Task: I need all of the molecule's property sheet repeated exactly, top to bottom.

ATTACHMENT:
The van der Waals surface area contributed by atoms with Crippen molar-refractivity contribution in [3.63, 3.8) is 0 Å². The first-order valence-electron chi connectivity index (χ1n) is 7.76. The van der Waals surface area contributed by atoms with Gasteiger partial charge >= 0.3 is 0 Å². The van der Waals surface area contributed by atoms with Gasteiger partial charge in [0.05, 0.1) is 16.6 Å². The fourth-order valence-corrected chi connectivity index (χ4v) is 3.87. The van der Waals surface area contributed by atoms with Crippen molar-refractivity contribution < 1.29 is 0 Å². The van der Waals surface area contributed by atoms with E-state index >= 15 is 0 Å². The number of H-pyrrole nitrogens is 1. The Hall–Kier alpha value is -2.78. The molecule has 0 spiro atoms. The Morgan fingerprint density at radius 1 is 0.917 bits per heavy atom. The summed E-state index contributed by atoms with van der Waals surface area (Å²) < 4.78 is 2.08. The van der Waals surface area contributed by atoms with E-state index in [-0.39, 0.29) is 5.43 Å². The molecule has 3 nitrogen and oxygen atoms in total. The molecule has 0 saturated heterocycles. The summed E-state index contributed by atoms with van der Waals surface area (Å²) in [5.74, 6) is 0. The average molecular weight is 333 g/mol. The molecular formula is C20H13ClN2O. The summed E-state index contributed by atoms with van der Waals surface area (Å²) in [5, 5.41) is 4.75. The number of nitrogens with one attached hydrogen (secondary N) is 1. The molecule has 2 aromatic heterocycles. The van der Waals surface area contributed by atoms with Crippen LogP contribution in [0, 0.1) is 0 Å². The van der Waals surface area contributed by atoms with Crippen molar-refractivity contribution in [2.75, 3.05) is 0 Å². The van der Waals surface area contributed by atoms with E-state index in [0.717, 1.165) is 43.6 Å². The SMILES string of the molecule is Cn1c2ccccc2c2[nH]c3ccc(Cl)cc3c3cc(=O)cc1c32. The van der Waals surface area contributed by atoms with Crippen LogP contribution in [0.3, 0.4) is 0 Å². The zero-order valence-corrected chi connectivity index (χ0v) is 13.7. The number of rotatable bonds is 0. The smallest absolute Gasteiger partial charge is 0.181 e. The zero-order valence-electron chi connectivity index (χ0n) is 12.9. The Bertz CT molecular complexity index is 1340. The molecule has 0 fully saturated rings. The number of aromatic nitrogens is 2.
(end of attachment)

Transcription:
The van der Waals surface area contributed by atoms with Crippen molar-refractivity contribution in [3.63, 3.8) is 0 Å². The first-order valence-electron chi connectivity index (χ1n) is 7.76. The van der Waals surface area contributed by atoms with Gasteiger partial charge >= 0.3 is 0 Å². The van der Waals surface area contributed by atoms with Gasteiger partial charge in [0.05, 0.1) is 16.6 Å². The fourth-order valence-corrected chi connectivity index (χ4v) is 3.87. The van der Waals surface area contributed by atoms with Crippen molar-refractivity contribution < 1.29 is 0 Å². The van der Waals surface area contributed by atoms with E-state index >= 15 is 0 Å². The number of H-pyrrole nitrogens is 1. The Hall–Kier alpha value is -2.78. The molecule has 0 spiro atoms. The Morgan fingerprint density at radius 1 is 0.917 bits per heavy atom. The summed E-state index contributed by atoms with van der Waals surface area (Å²) < 4.78 is 2.08. The van der Waals surface area contributed by atoms with E-state index in [-0.39, 0.29) is 5.43 Å². The molecule has 3 nitrogen and oxygen atoms in total. The molecule has 0 saturated heterocycles. The summed E-state index contributed by atoms with van der Waals surface area (Å²) in [5.74, 6) is 0. The average molecular weight is 333 g/mol. The molecular formula is C20H13ClN2O. The summed E-state index contributed by atoms with van der Waals surface area (Å²) in [5, 5.41) is 4.75. The number of nitrogens with one attached hydrogen (secondary N) is 1. The molecule has 2 aromatic heterocycles. The van der Waals surface area contributed by atoms with Crippen LogP contribution in [0, 0.1) is 0 Å². The van der Waals surface area contributed by atoms with Crippen molar-refractivity contribution in [2.75, 3.05) is 0 Å². The van der Waals surface area contributed by atoms with E-state index in [0.717, 1.165) is 43.6 Å². The SMILES string of the molecule is Cn1c2ccccc2c2[nH]c3ccc(Cl)cc3c3cc(=O)cc1c32. The van der Waals surface area contributed by atoms with Crippen LogP contribution in [0.3, 0.4) is 0 Å². The zero-order valence-corrected chi connectivity index (χ0v) is 13.7. The number of rotatable bonds is 0. The smallest absolute Gasteiger partial charge is 0.181 e. The zero-order valence-electron chi connectivity index (χ0n) is 12.9. The Bertz CT molecular complexity index is 1340. The molecule has 0 fully saturated rings. The number of aromatic nitrogens is 2.